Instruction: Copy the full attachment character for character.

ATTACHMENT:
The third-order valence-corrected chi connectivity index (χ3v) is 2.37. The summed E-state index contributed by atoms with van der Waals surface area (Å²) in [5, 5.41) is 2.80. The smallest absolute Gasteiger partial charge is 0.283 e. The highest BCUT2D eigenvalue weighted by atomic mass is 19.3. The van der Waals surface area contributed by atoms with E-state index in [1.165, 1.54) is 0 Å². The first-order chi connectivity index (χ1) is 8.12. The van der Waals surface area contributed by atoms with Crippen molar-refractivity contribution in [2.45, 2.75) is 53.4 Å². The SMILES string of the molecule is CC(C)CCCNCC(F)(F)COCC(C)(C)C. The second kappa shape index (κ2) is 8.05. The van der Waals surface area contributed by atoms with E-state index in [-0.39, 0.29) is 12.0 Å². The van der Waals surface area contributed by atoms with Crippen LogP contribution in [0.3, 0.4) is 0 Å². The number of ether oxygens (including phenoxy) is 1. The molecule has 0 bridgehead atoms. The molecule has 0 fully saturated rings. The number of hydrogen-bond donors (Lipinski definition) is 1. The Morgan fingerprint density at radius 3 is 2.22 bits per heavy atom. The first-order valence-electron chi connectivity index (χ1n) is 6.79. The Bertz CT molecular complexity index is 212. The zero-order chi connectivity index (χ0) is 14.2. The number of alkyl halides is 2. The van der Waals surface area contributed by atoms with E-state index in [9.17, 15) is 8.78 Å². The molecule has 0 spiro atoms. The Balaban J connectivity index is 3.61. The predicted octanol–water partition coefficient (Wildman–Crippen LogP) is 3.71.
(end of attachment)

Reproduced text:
The third-order valence-corrected chi connectivity index (χ3v) is 2.37. The summed E-state index contributed by atoms with van der Waals surface area (Å²) in [5, 5.41) is 2.80. The smallest absolute Gasteiger partial charge is 0.283 e. The highest BCUT2D eigenvalue weighted by atomic mass is 19.3. The van der Waals surface area contributed by atoms with E-state index in [1.165, 1.54) is 0 Å². The first-order chi connectivity index (χ1) is 8.12. The van der Waals surface area contributed by atoms with Crippen molar-refractivity contribution in [2.45, 2.75) is 53.4 Å². The SMILES string of the molecule is CC(C)CCCNCC(F)(F)COCC(C)(C)C. The second kappa shape index (κ2) is 8.05. The van der Waals surface area contributed by atoms with E-state index in [-0.39, 0.29) is 12.0 Å². The van der Waals surface area contributed by atoms with Crippen LogP contribution in [0.3, 0.4) is 0 Å². The number of ether oxygens (including phenoxy) is 1. The molecule has 0 bridgehead atoms. The molecule has 0 fully saturated rings. The number of hydrogen-bond donors (Lipinski definition) is 1. The Morgan fingerprint density at radius 3 is 2.22 bits per heavy atom. The first-order valence-electron chi connectivity index (χ1n) is 6.79. The Bertz CT molecular complexity index is 212. The zero-order chi connectivity index (χ0) is 14.2. The number of alkyl halides is 2. The van der Waals surface area contributed by atoms with E-state index in [9.17, 15) is 8.78 Å². The molecule has 0 spiro atoms. The Balaban J connectivity index is 3.61. The predicted octanol–water partition coefficient (Wildman–Crippen LogP) is 3.71.